(Which it did, last Wednesday in Wellington, as the crowds gathered to ticker-tape the All Blacks).
let's be clear that I was as wound up and emotionally invested in the
Rugby World Cup as any Kiwi. I gritted my teeth during the first part of
the quarter-final against Argentina; silently shook and bit my nails
until around the 79th minute of the semi-final versus Australia; and sat
ashen-faced through most of the final. Somehow despite all the
intellectual defences, I couldn't escape the shared cultural yearning
(there must be some German expression for that) that the All Blacks
should win the damned World Cup.
And, I should own this, becuse
I've criticised other people for it: at the end I was just relieved
rather than joyous. We won on the scoreboard, but it wasn't convincing. Had we been lucky? Did we really deserve
it? I know we couldn't really expect a Brazil 1970 or New Zealand 1987
moment, but the way we won just seemed a little anticlimactic. Maybe in
another post I'll unpick that disappointment from a sporting angle.
made my own confession, and now that I've woken from my fevered dream
and am once again conversant with concepts such as fairness and dignity,
let me make the following little quibbles.
1.It's really a pity
that no one associated with the All Blacks saw fit to congratulate or
acknowledge the French for their performance. They silenced anyone who
had written them off and were probably the better team on the night.
Yes, they might have committed some skulduggery in the rucks, but we're
not entirely innocent of that either. And even if you don't feel like
being civil to them directly, offering an acknowledgement is a sign of
dignity. Sean Fitzpatrick used to offer "full credit to the opposition",
even after a 50-point shellacking.
2. The relentless booing of
Quade Cooper during the tournamentwas dumb, boring and boorish. OK, so
there were the cheap shots on Richie McCaw. But as noted above, the All
Blacks are hardly angels either. I used to be embarassed that I had to
support a team with Richard Loe in it. I'm not sure whether there was
really an ethnic dimension to the treatment of Cooper
but it definitely went too far. I admit that during the tournament I
was supporting anyone against Australia, but that was mainly because I
thought they were our biggest threat. I'm still rather terrified by the
prospect of a backline including Genia, Ioane, Beale and O'Connor along
with Cooper for the forseeable future. God help us if they find
themselves a tight five.
3. I guess it's true that ultimately
winning by 1 point is as good as 20, it's not how you win but whether
you win, etcetera. Recognising that much is itself a kind of humility,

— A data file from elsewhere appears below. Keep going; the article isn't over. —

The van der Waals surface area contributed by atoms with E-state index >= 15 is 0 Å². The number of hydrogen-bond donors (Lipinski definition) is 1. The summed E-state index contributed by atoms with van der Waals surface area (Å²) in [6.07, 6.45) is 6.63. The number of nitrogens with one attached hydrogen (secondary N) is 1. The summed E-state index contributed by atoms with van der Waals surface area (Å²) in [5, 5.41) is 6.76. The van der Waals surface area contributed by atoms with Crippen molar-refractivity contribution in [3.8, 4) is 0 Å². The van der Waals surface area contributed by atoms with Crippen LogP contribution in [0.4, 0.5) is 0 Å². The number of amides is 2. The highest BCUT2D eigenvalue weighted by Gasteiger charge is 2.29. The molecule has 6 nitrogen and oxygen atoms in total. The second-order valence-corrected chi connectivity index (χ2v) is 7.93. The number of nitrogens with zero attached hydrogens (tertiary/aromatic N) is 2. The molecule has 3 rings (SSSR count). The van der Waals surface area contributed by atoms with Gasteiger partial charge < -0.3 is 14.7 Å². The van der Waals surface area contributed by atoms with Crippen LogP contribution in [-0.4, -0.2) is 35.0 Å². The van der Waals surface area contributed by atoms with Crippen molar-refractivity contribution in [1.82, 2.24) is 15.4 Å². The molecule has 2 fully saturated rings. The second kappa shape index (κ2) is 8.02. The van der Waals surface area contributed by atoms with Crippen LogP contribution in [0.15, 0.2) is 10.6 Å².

so that's progress. But having embraced the Dark Side, let's be
consistent. I never again want to hear from the New Zealand media about
"boring" or "negative" sides from the Northern Hemisphere. In the
semi-final, we did to Australia what South Africa at their best
occasionally do to us: played a territorial game, put them under
pressure, and kicked the penalties. In the final, we were like a
particularly nervous version of England at their most conservative.
also don't want to hear endless moaning about bad luck or poor
referee's decisions. As we saw clearly during the World Cup, a number of
sides had major grievances with how they were refereed, and Wales'
whole tournament was derailed in a single moment. Let's acknowledge that
there are swings and roundabouts and we probably got the rub of the
greeen this time.
4. Could the media and people in general do any
more to get things out of proportion and set everyone up for failure and
disappointment? Endless repetitions of "24 years of hurt" (actually,
from 1987-91 we were reigning champions, so strictly speaking any "hurt"
has only been going for 20 years), and "how much it would mean" to the
players, the coach, and the nation's collective psyche raised the stakes
so much that collapsing under the pressure was almost the only possible
response. Yes, everyone loves World Cups and given our track record
it's about time New Zealand won the thing. But a tournament is by its
nature fickle and no matter how good you are you can't legislate against
a confluence of circumstances that can knock you out.Don't forget that
football giants Germany haven't won anything for 16 years, and Argentina
for 18 years.
On average the All Blacks win an excellent 3 out of
4 games against top opposition (Australia, France, England and South
Africa) But that fourth game can occur at any time. And there's no
guarantee of winning big games. New Zealand does well in general by
having a good all round mix of skill and power. But player for player
(especially without Dan Carter) you'd be hard pressed to claim that we
are obviously superior to other teams. At present, Australia has a
better back line, and France, South Africa and England would all
slightly shade us in the tight forwards. So being the No 1 team and not
winning the World Cup are perfectly compatible. Maybe we could have a
little more celebration of the 10 Tri Nations titles and the unbeaten
record in the Northern Hemisphere since 2002. That's what the Australians